BLOOMINGTON — Health and human services providers in Central Illinois were concerned Wednesday that Gov. Bruce Rauner's proposed budget calls for cuts to Medicaid and other programs ranging from child care to substance abuse intervention.
"Illinois is already ranked as the lowest in per-patient spending on Medicaid and this proposal will only make matters worse," said Chris Manson, vice president of government relations for OSF HealthCare. "We also understand that this proposal is only the beginning of a lengthy budget process."
Rickielee Benecke, advocacy and advancement director for LIFE Center for Independent Living, said: "We are very concerned with the proposed cuts to numerous disability-related programs and Medicaid, all of which would be detrimental to people with disabilities. We encourage the General Assembly to work on a bipartisan agreement that does not harm people with disabilities but instead strengthens home and community-based services."
Jim Runyon, executive vice president of Easterseals Central Illinois, was pleased that the proposed budget calls for $3 million more in early intervention funding for services that include early childhood occupational, physical, speech and developmental therapy.
But Runyon was disappointed that the proposed budget calls for a 7.5 percent reduction in The Autism Program. Easterseals and Illinois State University are among recipients of that money for autism diagnostics, resource centers and parental training.
Lisa Pieper, regional vice president with Children's Home + Aid, noted that Rauner mentioned jobs and education more than 20 times in his budget address. But investments in human services — such as child care, coaching first-time parents, mental health and after-school programs — are just as important, she said.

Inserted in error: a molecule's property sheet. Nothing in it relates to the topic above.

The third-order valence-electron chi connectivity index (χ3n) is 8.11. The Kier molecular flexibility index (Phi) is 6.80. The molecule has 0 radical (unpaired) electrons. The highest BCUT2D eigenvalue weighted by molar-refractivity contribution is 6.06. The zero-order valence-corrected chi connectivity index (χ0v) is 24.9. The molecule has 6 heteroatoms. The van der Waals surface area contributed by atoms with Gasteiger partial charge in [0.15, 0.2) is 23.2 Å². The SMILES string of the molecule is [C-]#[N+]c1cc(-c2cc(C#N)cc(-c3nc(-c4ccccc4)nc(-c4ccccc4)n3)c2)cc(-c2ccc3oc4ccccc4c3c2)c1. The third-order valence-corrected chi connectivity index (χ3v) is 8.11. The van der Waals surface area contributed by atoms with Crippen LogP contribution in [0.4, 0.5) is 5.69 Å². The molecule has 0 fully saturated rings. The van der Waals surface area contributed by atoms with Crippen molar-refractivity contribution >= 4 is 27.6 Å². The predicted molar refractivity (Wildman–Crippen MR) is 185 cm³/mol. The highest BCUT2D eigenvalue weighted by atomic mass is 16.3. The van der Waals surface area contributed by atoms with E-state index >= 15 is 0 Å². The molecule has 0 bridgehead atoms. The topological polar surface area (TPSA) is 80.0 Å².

The budget proposal calls for a cut in Illinois' contribution to the child care assistance program (CCAP) by more than 20 percent, Pieper said. The program provides subsidies for child care for low-income parents who are working or in school and the program has been successful, she said.
In Bloomington, Children's Home + Aid serves more than 180 children of low-income working and in-school parents at Scott Early Learning Center.
"Any cuts to the CCAP program would be devastating to families, forcing many to quit their jobs or drop out of school," Pieper said.
But she applauded the governor favoring investing in the Department of Children and Family Services' Intact Family Services program.
Chestnut Health Systems CEO Dave Sharar said, "The suggestion by the governor that the number of individuals who can avail themselves of substance use disorder and mental health services should be reduced ... flies in the face of public needs that are so clearly evidenced by the opiate crisis in every part of Illinois."